Jan 24, 2017 | By Benedict

Scientists from Spain have developed a prototype for a 3D bioprinter that can print functional human skin. They say the 3D printed skin is fit to be transplanted onto patients or used to test chemical products, cosmetics, or pharmaceutical products.

It might be a while before scientists are capable of 3D printing complex organs like livers, kidneys, and hearts, but until then there is still lots of important and exciting research to be carried out in the 3D bioprinting sphere. Like creating 3D printed skin, for example. Scientists from Spain’s Universidad Carlos III de Madrid (UC3M), CIEMAT (Center for Energy, Environmental and Technological Research), Hospital General Universitario Gregorio Marañón, and BioDan Group have created a prototype 3D bioprinter that is capable of fabricating functional human skin that is suitable for both transplantation and product testing scenarios.

In fact, the Spanish researchers are so confident in the quality of their prototype 3D bioprinter, they say the 3D printed skin produced on the machine is going straight to the marketplace. That’s because the 3D printed organ fully replicates the natural structure of natural skin. First there is the external layer, the epidermis, which acts as protection against the external environment. Then there is another thicker, deeper layer: the dermis. This layer consists of fibroblasts that produce collagen, the protein that gives elasticity and mechanical strength to skin. Together these layers help the 3D bioprinted structure behave and function just like our own skin.

To create the 3D printed skin, the Spanish scientists developed their own 3D printable bioink that contains human plasma as well as primary human fibroblasts and keratinocytes obtained from skin biopsies. This bioink, patented by CIEMAT and licensed by the BioDan Group, is deposited into precise formations by the computer-controlled bioprinter. “Knowing how to mix the biological components, in what conditions to work with them so that the cells don’t deteriorate, and how to correctly deposit the product is critical to the system,” said Juan Francisco del Cañizo, a researcher at the Universidad Complutense de Madrid.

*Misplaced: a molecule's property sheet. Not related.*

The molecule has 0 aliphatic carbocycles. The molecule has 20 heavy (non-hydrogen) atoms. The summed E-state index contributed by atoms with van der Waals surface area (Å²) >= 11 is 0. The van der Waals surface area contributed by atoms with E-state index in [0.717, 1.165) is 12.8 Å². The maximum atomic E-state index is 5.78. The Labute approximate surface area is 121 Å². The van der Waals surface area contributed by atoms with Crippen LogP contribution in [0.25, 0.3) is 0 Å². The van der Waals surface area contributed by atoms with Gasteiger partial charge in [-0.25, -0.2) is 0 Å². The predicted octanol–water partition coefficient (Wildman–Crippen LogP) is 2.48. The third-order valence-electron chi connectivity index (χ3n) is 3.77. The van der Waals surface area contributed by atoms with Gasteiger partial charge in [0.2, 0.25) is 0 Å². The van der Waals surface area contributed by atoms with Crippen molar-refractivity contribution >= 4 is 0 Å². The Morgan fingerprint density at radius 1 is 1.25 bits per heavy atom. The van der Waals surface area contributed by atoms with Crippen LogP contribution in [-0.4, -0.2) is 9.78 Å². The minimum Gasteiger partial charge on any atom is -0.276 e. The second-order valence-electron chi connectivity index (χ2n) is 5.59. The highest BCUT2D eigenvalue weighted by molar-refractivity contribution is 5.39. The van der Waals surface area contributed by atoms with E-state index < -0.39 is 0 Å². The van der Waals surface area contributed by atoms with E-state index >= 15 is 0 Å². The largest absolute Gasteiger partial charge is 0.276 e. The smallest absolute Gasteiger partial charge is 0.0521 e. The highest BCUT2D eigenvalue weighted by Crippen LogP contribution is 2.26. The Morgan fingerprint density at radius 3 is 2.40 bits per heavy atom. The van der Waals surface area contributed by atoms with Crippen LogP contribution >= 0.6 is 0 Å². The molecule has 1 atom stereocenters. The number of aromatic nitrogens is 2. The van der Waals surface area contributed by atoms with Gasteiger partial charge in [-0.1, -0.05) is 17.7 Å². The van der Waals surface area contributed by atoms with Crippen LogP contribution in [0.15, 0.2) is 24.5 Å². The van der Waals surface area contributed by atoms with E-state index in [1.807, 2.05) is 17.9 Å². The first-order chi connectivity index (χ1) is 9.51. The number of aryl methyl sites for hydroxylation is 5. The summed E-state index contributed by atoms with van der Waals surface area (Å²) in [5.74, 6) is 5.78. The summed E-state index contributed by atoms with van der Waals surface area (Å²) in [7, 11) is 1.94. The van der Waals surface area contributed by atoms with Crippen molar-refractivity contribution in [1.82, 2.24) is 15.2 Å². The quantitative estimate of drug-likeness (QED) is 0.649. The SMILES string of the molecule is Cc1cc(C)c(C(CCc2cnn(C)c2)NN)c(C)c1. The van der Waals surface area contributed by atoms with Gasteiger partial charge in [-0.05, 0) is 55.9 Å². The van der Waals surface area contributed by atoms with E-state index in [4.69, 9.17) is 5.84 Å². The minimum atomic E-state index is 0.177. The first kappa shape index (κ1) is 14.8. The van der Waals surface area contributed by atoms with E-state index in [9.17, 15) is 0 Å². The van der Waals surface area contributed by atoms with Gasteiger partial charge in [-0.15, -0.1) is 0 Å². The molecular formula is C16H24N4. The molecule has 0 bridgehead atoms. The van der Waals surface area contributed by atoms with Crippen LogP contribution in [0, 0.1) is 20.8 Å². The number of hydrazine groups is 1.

Deciding whose primary human fibroblasts and keratinocytes are put into the bioink depends on the ultimate purpose of the 3D printed skin, the researchers explain. If some 3D printed skin is needed for therapeutic use, say, to give a new patch of skin to a burn victim, then the patient’s own skin is needed to create new, autologous, 3D bioprinted skin that will be biologically compatible with that patient. Sometimes, however, the researchers will 3D print skin for industrial processes such as pharmaceutical testing, for which allogeneic skin—skin made up of genetically dissimilar cells, from a large stock of available cells—will be used. Animal collagen is never required.

The researchers say that their 3D bioprinting process has several advantages, both in terms of cost and function. “This method of bioprinting allows skin to be generated in a standardized, automated way, and the process is less expensive than manual production,” said Alfredo Brisac, CEO of BioDan Group, the Spanish bioengineering firm responsible for commercializing the technology.

Before medical centers and other entities begin purchasing 3D printed skin from the research group, different European regulatory agencies will need to approve the process to ensure that the 3D bioprinted skin is adequate for use in transplants on burn patients and those with other skin problems. The researchers, however, are fully confident that their new skin 3D printing system is able to produce a fully functional, fully safe product that could change the lives of millions of patients.

“We have analysed the structure and function of the printed skin using histological and immunohistochemical methods, both in 3D in vitro cultures and after long-term transplantation to immunodeficient mice,” the scientists’ research paper states. “In both cases, the generated skin was very similar to human skin and, furthermore, it was indistinguishable from bilayered dermo-epidermal equivalents, handmade in our laboratories. These results demonstrate that 3D bioprinting is a suitable technology to generate bioengineered skin for therapeutical and industrial applications in an automatized manner.”

The research paper, “3D bioprinting of functional human skin: production and in vivo analysis,” has been published in the journal Biofabrication.



Posted in 3D Printing Application



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